'Glorious!' is as lackluster as its subject matter

It’s ironic. In creating a script that celebrates Florence Foster Jenkins—renowned as one of the 20th century’s worst operatic sopranos—playwright Peter Quilter has achieved something as eccentric and unexpectedly sweet as Jenkins herself—but just as mediocre.

In all fairness, there isn’t really much about Jenkins’ life from which to build a full story, though this ultra-slight, plot-thin comedic farce does what it can.

What is it about Jenkins that fascinates playwrights so much? Over the last 25 years, there have been a string of plays based on her life. Though similarly flawed, the best is Stephen Temperley’s Souvenir. Quilter’s Glorious!, now running at the Ross Valley Players, is the best known, having been translated into 40 languages around the world.

There is charm in the story, certainly. But is charm enough? Glorious! suffers from the same malady that Jenkins did: a woeful insensitivity to tone, pitch and pacing. And though it makes a Herculean effort at turning Jenkins into some kind of self-actualized heroine, it can’t escape the uncomfortable truth that her popularity was, in many ways, a cruel joke. Fueled by her own belief that she could sing, Jenkins inspired a strange conspiracy among her friends, whose encouragement allowed her to continue believing in herself, and which packed Carnegie Hall with people eager to laugh at her.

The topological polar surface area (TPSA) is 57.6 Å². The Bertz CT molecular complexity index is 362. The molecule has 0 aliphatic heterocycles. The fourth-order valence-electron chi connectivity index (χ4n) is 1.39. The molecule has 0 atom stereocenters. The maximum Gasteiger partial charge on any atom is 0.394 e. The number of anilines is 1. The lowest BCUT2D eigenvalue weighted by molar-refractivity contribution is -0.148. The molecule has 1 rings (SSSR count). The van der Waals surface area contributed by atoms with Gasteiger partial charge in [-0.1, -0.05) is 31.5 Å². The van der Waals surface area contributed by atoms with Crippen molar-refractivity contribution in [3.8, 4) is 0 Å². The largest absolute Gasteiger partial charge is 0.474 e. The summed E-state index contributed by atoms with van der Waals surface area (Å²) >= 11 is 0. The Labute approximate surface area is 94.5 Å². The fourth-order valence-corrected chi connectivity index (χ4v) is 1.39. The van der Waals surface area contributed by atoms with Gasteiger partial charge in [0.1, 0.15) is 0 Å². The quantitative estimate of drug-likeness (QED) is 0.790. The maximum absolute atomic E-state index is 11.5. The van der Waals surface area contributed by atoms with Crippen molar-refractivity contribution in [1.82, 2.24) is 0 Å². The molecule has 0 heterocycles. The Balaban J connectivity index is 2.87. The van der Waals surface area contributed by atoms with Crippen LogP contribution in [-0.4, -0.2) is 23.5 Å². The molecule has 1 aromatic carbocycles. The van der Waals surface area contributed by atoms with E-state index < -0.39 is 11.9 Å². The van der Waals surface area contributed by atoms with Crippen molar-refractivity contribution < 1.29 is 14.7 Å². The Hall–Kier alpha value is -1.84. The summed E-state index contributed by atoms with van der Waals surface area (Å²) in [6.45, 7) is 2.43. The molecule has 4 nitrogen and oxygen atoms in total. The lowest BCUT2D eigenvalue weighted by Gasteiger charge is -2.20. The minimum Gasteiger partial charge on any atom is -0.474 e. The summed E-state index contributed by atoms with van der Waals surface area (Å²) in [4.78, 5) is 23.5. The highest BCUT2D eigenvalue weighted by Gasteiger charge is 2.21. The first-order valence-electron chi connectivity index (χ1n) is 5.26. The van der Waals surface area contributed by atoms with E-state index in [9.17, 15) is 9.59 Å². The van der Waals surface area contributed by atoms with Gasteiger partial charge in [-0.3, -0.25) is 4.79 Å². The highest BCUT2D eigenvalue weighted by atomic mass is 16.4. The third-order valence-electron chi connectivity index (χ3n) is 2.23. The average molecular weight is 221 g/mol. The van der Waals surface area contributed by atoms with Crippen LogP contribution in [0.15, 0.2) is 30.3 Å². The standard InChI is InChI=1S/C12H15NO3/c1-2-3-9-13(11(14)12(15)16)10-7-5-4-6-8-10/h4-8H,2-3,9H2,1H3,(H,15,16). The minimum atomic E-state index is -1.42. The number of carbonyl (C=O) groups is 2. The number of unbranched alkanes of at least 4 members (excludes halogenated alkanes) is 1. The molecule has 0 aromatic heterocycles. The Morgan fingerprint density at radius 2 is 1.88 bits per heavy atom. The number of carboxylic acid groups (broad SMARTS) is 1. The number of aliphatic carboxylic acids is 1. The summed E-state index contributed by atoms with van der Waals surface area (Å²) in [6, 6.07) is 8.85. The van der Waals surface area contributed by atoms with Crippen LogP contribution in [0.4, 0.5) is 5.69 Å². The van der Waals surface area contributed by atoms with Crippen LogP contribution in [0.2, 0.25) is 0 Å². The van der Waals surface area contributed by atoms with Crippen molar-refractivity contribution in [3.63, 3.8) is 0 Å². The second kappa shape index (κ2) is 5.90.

In the RVP staging, unevenly orchestrated by the usually excellent director Billie Cox, the best thing about the show is the charming, infectiously upbeat performance by Ellen Brooks as Jenkins, with fine additional support by Mitchell Field as Jenkins’ roguish common-law husband St. Clair, a frequently unemployed, alcoholic actor, who depended on his paramour’s money, but was devoted to supporting her singing efforts.

Also, good, if a little one-note, is Daniel Morgan as the accompanist Cosmé McMoon, whose transition from grudging employee to affectionate friend provides what little there is in the way of plot. As Maria, Jenkins’ cranky Mexican maid, Maureen O’Donoghue does a lot with a slight role, but as an affronted music fan attempting to burst Jenkins’ bubble, Jackie Blue, playing Mrs. Verrinder-Gedge, is allowed to do far too much with far too little. Apparently intended as the antagonist, she’s too cartoonish to be taken seriously.

Though there is an authentic sweetness to the play, it’s ultimately as lacking in substance or depth as was the infamous singing voice of its hapless subject.

Rating (out of 5): ★★


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